You may have heard us yelling emphatically, gesture maniacally, or squint disapprovingly from across the gym. The cue is a coach’s tool to remind or prompt an athlete to fix a movement. It’s shorthand language that may only make sense to the athlete being cued. They can be comical, obscure, and non-sensical. I can yell “Tony Parker” and “Clementine” to a certain Intrepid athlete and she’ll fix her gaze and clean position right away! Whatever the cue is, it’s only requirement is efficacy.
But, because everyone comes in with different strengths and weaknesses, each person will have a different set of cues that work for them. So outside of listening to coaches break down a movement when instructing/introducing it to the class, you may have to be careful when hearing us cue individual athletes specifically. While “knees out” may apply for someone who collapses their knees in during a squat, it would not apply to someone who already has a good neutral knees-over-toes position. In a particular lift, I may ask someone to look up while someone else to look down. The end result, though, should be the same.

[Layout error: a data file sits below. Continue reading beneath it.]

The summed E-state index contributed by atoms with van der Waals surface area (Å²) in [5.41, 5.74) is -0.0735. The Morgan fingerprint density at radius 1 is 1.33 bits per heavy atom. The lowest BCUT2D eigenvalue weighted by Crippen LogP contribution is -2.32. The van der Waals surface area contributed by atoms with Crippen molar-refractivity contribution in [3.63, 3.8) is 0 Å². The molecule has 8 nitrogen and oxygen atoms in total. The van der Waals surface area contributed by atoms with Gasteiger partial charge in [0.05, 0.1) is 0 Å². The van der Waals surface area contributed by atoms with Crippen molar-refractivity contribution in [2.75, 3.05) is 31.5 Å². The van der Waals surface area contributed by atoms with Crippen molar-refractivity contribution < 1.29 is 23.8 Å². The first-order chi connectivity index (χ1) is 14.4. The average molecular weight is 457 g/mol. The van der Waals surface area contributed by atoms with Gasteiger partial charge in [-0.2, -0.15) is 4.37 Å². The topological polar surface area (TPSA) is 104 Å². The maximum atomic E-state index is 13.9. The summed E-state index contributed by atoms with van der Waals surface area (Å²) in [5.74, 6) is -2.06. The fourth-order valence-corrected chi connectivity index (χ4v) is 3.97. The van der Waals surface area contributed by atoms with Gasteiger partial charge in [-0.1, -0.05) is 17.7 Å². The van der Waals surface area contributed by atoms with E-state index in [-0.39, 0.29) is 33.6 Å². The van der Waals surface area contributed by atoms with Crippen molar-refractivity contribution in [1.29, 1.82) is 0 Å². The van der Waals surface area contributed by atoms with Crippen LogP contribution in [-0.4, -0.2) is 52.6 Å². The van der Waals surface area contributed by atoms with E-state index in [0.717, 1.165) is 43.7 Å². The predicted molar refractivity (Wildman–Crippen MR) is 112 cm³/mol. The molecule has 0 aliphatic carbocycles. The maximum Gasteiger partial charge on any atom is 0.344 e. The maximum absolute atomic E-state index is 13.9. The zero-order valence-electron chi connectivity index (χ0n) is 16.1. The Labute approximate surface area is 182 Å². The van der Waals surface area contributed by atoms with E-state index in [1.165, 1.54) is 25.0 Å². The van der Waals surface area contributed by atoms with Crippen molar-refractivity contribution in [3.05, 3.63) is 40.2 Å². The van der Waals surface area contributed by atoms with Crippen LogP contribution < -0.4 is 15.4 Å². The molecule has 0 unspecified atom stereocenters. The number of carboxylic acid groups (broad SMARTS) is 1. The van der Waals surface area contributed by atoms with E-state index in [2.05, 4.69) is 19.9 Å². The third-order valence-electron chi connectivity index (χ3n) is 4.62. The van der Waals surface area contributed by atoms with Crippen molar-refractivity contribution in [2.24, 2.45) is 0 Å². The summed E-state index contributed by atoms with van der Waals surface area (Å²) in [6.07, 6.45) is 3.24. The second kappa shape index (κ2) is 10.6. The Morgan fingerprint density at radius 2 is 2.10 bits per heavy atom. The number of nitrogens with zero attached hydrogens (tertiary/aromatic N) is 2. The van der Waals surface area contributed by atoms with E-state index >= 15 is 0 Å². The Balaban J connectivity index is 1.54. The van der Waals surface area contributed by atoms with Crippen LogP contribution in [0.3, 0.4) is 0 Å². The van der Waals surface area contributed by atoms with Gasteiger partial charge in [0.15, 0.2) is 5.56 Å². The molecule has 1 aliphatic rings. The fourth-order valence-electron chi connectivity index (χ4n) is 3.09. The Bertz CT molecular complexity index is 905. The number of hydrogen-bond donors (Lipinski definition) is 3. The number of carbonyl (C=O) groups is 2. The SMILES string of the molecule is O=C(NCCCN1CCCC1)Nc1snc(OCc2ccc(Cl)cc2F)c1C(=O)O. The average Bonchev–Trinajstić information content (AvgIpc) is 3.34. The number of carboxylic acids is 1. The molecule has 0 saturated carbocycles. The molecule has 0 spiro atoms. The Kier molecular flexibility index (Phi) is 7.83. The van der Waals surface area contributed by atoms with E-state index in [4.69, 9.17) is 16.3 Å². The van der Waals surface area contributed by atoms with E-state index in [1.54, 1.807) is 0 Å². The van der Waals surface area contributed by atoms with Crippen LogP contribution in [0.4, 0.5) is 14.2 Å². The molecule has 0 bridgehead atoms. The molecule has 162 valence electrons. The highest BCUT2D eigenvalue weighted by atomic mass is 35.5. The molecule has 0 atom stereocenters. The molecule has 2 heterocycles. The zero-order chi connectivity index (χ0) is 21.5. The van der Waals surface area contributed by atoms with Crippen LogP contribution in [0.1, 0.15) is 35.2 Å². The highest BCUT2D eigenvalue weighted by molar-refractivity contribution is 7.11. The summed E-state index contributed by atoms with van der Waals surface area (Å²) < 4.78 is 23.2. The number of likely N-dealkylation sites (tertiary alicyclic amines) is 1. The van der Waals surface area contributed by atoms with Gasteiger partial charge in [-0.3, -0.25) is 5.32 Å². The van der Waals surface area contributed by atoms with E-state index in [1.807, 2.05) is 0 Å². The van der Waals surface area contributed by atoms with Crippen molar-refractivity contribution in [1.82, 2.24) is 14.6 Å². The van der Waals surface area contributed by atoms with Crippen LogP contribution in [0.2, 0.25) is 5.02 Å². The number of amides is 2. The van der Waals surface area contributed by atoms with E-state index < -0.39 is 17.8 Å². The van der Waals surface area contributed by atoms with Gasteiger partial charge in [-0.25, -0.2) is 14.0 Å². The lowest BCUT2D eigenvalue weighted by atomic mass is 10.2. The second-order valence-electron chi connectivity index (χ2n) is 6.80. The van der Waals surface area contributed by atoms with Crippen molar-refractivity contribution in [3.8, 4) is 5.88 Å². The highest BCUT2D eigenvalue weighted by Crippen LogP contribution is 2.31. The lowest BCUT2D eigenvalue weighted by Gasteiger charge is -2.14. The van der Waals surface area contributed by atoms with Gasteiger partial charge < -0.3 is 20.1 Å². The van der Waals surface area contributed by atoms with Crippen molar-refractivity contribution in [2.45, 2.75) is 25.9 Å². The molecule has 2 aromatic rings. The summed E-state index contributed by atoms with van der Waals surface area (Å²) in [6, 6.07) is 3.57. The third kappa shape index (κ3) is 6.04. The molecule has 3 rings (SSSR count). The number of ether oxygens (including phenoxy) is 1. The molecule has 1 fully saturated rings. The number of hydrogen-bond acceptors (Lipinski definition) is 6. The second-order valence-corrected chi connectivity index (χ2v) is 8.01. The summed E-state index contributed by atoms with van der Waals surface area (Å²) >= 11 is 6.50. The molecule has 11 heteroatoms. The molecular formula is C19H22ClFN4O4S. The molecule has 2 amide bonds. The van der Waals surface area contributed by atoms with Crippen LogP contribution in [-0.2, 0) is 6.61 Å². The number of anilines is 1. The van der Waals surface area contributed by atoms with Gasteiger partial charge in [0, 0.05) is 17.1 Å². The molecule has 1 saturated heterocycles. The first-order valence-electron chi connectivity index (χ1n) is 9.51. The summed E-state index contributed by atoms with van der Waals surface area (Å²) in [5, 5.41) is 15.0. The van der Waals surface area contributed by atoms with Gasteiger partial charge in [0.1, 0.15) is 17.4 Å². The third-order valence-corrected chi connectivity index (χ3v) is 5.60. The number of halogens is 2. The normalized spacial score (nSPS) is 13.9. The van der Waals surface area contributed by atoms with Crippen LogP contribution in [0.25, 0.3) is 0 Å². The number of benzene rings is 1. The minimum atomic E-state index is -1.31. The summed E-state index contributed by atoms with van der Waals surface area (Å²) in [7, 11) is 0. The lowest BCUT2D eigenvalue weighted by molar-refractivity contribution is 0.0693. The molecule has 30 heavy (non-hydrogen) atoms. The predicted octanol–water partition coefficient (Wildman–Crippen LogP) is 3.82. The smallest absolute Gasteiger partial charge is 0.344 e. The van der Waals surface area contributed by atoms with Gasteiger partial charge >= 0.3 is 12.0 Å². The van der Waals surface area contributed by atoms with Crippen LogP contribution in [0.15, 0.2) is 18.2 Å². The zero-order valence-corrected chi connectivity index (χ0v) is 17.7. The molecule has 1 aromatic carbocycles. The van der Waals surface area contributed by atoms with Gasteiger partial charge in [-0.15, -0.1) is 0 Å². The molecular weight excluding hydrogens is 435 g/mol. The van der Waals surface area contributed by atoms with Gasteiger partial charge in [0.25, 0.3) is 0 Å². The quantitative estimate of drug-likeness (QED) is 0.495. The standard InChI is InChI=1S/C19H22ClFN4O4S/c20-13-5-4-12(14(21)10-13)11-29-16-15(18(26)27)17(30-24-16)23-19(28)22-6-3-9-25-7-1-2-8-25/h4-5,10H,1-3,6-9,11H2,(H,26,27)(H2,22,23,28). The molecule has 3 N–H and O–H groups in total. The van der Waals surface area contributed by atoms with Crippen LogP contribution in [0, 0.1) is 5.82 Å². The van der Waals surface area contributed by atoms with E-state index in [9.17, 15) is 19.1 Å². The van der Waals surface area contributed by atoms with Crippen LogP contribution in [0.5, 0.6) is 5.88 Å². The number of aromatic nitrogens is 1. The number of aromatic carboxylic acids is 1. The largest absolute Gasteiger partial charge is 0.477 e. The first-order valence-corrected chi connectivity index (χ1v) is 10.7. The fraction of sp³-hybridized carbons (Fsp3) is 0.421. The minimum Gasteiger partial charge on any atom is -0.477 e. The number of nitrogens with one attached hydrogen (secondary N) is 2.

For example, I’ve found a myriad cues to help athletes start a deadlift properly. Some respond to knees back, while others prefer chest up, or dig your heels. If you find a word or concept helps you make sense of a movement, WRITE THAT STUFF DOWN in your notebooks, preferably on a page titled “Cues” or “STUFF THAT WORKS.” It’s so exciting to us when light bulbs go off during class and everything comes together. But sometimes it feels like groundhog day here and when we end up having the same light bulb go off every time we revisit that same lift and we get the urge to throw a metal plate at you for not writing it down to remind yourself.
In all seriousness, though, we get that the lifts are hard and technical. Invest in your learning and pay attention to which cues help you and which ones don’t. Give yourself a mantra for every lift. A short sentence or a few words that helps get your mind and body right. And understand that a cue that may help another athlete may sabotage your lift. Strive to understand the movement instead.
A very happy birthday to Xuan (AKA Doghouse, AKA Prodigal Son). May you do birthday burpees if you don’t come in to the gym soon!!
Back Squat 3×5 or Wendler
For 12 Minutes
Every Odd Minute:
Complete 3 Cleans (full squat) (225/143)
Every Even Minute:
Max Reps Push Ups
Post total Push Ups